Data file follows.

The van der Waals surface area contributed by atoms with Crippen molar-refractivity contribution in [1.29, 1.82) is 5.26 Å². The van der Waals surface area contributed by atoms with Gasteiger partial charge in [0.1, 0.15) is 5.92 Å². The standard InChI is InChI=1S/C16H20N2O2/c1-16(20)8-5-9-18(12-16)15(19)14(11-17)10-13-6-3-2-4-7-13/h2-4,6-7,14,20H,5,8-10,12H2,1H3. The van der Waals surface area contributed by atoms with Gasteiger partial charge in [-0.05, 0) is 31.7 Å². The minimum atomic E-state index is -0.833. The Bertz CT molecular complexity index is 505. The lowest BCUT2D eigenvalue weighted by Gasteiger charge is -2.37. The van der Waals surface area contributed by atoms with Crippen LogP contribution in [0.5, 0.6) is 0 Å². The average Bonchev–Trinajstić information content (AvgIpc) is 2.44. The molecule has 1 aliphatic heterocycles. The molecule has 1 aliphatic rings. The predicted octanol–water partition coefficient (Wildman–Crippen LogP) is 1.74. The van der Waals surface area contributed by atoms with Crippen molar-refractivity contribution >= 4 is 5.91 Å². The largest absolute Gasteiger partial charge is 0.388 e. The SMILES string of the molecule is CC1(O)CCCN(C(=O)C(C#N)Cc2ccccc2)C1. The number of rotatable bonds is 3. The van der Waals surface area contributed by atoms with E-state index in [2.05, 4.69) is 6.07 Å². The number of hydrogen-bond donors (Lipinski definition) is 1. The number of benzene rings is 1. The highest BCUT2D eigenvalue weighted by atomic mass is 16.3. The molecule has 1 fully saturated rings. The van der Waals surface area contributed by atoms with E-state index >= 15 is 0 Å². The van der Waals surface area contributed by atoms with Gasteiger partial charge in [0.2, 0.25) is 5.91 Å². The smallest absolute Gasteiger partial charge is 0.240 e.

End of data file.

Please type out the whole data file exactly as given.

The van der Waals surface area contributed by atoms with Crippen molar-refractivity contribution in [1.29, 1.82) is 5.26 Å². The van der Waals surface area contributed by atoms with Gasteiger partial charge in [0.1, 0.15) is 5.92 Å². The standard InChI is InChI=1S/C16H20N2O2/c1-16(20)8-5-9-18(12-16)15(19)14(11-17)10-13-6-3-2-4-7-13/h2-4,6-7,14,20H,5,8-10,12H2,1H3. The van der Waals surface area contributed by atoms with Gasteiger partial charge in [-0.05, 0) is 31.7 Å². The minimum atomic E-state index is -0.833. The Bertz CT molecular complexity index is 505. The lowest BCUT2D eigenvalue weighted by Gasteiger charge is -2.37. The van der Waals surface area contributed by atoms with Crippen LogP contribution in [0.5, 0.6) is 0 Å². The average Bonchev–Trinajstić information content (AvgIpc) is 2.44. The molecule has 1 aliphatic heterocycles. The molecule has 1 aliphatic rings. The predicted octanol–water partition coefficient (Wildman–Crippen LogP) is 1.74. The van der Waals surface area contributed by atoms with Crippen molar-refractivity contribution >= 4 is 5.91 Å². The largest absolute Gasteiger partial charge is 0.388 e. The SMILES string of the molecule is CC1(O)CCCN(C(=O)C(C#N)Cc2ccccc2)C1. The number of rotatable bonds is 3. The van der Waals surface area contributed by atoms with E-state index in [2.05, 4.69) is 6.07 Å². The number of hydrogen-bond donors (Lipinski definition) is 1. The number of benzene rings is 1. The highest BCUT2D eigenvalue weighted by atomic mass is 16.3. The molecule has 1 fully saturated rings. The van der Waals surface area contributed by atoms with E-state index >= 15 is 0 Å². The van der Waals surface area contributed by atoms with Gasteiger partial charge in [0.2, 0.25) is 5.91 Å². The smallest absolute Gasteiger partial charge is 0.240 e.